Traficant's Secret Office Will Be Made Open To Public

YOUNGSTOWN, Ohio (AP) - The congressman who is helping oversee northeast Ohio's unrepresented 17th District said a private office kept by former Rep. James A. Traficant Jr. soon will be open to the public.

Rep. Bob Ney, R-Ohio, the House Administration Committee chairman, told The (Youngstown) Vindicator for a story published Sunday that the district's newly appointed chief of staff assured him the office in Canfield no longer will be a secret.

The Vindicator first reported last August that the Canfield office was not included on Traficant's Web site, and there is no sign outside to indicate a congressional office. The office's phone number is not listed in the phone book or city directory.

Traficant (pictured, above) used public money to pay for his offices. He opened the Canfield office in August 2000 and paid rent of $1,750 per month.

Traficant's former staff members have run the district's local and Washington offices since the House expelled him July 24 after his April conviction on federal bribery charges. He was sentenced to eight years in prison on Tuesday but plans to appeal.

John Culbertson, who worked in Traficant's Washington, D.C., office investigating allegations of wrongdoing at the Justice Department and other federal agencies, is taking over as chief of staff.

"The member's prerogative on their offices is their prerogative. What the member chose to do with his office is up to him," Culbertson said Monday.

The staff members are supervised by the clerk of the House and the House Administration Committee. The committee has jurisdiction over House members' employees, salaries and travel and has oversight responsibilities regarding campaign finances.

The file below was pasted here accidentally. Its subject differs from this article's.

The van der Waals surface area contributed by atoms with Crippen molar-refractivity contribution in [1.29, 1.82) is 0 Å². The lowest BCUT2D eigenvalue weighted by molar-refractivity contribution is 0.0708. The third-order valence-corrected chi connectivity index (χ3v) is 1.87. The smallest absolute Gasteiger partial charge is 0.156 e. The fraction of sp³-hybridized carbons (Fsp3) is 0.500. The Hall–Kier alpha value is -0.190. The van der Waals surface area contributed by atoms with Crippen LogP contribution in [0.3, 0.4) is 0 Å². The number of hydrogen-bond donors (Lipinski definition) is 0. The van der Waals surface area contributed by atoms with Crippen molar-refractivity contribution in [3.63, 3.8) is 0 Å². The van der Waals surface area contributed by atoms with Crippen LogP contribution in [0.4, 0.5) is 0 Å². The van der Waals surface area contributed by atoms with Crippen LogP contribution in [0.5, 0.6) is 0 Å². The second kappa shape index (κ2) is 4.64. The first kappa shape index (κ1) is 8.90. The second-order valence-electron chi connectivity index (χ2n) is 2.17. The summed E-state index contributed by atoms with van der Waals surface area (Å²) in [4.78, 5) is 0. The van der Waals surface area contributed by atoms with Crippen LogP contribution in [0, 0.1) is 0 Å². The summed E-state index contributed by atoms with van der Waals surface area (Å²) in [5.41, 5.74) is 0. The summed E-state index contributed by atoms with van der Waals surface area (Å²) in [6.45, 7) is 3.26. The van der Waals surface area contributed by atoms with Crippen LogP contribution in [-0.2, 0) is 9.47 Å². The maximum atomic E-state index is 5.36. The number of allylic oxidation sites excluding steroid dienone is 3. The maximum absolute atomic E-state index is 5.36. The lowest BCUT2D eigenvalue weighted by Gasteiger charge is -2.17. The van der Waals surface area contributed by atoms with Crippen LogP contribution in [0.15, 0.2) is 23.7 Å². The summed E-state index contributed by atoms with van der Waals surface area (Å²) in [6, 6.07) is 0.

The former congressman's official House Web site directed constituents to district offices in downtown Youngstown, Niles and East Liverpool.

As of Monday, the House clerk had not listed the Canfield office on the ex-congressman's revamped Web site.

Culbertson said Traficant's East Liverpool office will be closed and that the case work from that office will be moved to Canfield.

When a Vindicator reporter and photographer went to the office Friday, congressional staff member Robert Barlow attempted to bar entry but eventually allowed them into the three-room office.

He said he didn't have a key to the locked room once used by Traficant and doesn't know who has it.

"It was his private office," Barlow said. "The downtown office can direct people here. That's been the procedure all along."

Traficant, 61, was convicted of bribery, racketeering and tax evasion for accepting bribes from businessmen for his help in Washington and taking kickbacks from staff members.

U.S. District Judge Lesley Wells sent him to Summit County Jail to await transfer to a federal prison. He was still there Sunday night.

Traficant intends to run for re-election from prison as an independent in the 17th District. He will run against Democratic state Sen. Tim Ryan, Republican state Rep. Ann Womer Benjamin and independent Warren Davis, a former labor leader.

(Copyright 2002 by The Associated Press. All Rights Reserved.)